Exploring susceptibility factors in tendon and ligament injuries
Why some people are more likely than others to experience tendon and ligament injuries is the theme of recently published research jointly authored by Professor Minghao Zheng, Head of Brain and Bone Research at the Perron Institute and UWA.
The study has identified a protein that reacts to stresses on tendons and ligaments and plays a key role in how our body responds to them.
The protein, Secreted Protein Acidic and Rich in Cysteine (SPARC), is linked to a person’s genetic makeup and could explain why some people are more prone to injuries of this type.
Tendon and ligament injuries occur in the soft tissues that connect muscles and joints and are one of the most common musculoskeletal injuries, affecting millions of people every year. They can cause a great deal of pain and in some cases can even result in loss of limb functioning and inability to work.
Professor Zheng holds the position of Winthrop Professor of Orthopaedic Research at The University of Western Australia. Co-collaborators in the tendon and ligament study which was published in Science Translational Medicine are Professor Andreas Traweger from the Paracelsus Medical University (Austria) and Professor Jiang Qin at Nanjing University (China).
Professor Zheng’s career has centred on bone and joint research and regenerative medicine. He pioneered the development of collagen scaffolds and cell therapy to treat cartilage, tendon and ligament injury, and is a global leader in regeneration of tendon and cartilage using a patient’s own stem cells.
Professor Zheng said he and fellow scientists collaborating in the recent study were interested to see how a person’s biological make-up could contribute to the strength of their tendons and ligaments.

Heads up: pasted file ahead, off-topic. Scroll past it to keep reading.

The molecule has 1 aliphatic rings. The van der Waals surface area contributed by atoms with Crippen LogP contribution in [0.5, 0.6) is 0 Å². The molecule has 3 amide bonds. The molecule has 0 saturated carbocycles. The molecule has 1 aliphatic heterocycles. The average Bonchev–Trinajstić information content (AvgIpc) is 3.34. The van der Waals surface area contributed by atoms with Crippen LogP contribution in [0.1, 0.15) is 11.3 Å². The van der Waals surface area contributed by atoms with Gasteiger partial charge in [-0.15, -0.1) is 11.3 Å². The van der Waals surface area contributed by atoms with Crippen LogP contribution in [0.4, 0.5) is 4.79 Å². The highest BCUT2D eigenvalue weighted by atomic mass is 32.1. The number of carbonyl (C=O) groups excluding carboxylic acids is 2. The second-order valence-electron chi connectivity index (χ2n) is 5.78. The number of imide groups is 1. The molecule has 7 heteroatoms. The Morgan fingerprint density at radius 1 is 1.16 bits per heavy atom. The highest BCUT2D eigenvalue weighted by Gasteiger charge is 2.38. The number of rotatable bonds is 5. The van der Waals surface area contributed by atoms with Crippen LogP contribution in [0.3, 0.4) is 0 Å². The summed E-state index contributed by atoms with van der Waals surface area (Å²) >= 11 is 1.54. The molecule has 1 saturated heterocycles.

“We found that those who have less SPARC due to gene mutation, have less type I collagen in their tendons and ligaments. If these people play competitive sport or even engage in light exercise, their tendons or ligaments are much weaker and very susceptible to rupture,” Professor Zheng said.
“This can be observed in children’s injuries where we know that ageing is not a factor in injury, so it is interesting to see that the SPARC protein even contributes to injuries in the young.
“In recent years we have seen more ACL ruptures due to increasing sport activities. However, it is not known whether or not this is because of a predisposition to injuries due to genetic factors or because of an increase in competitive sports.”
Professor Zheng said the study offered new insights by highlighting genetic factors responsible for sports injuries.
“For the first time, we have identified a genetic factor that affects tendons and ligaments. This is very exciting because increased understanding will help our ability to improve patient care in the future,” Professor Zheng said.
“It will be important to expand this research to study those who play sport and how tendon and ligament injuries can be prevented.”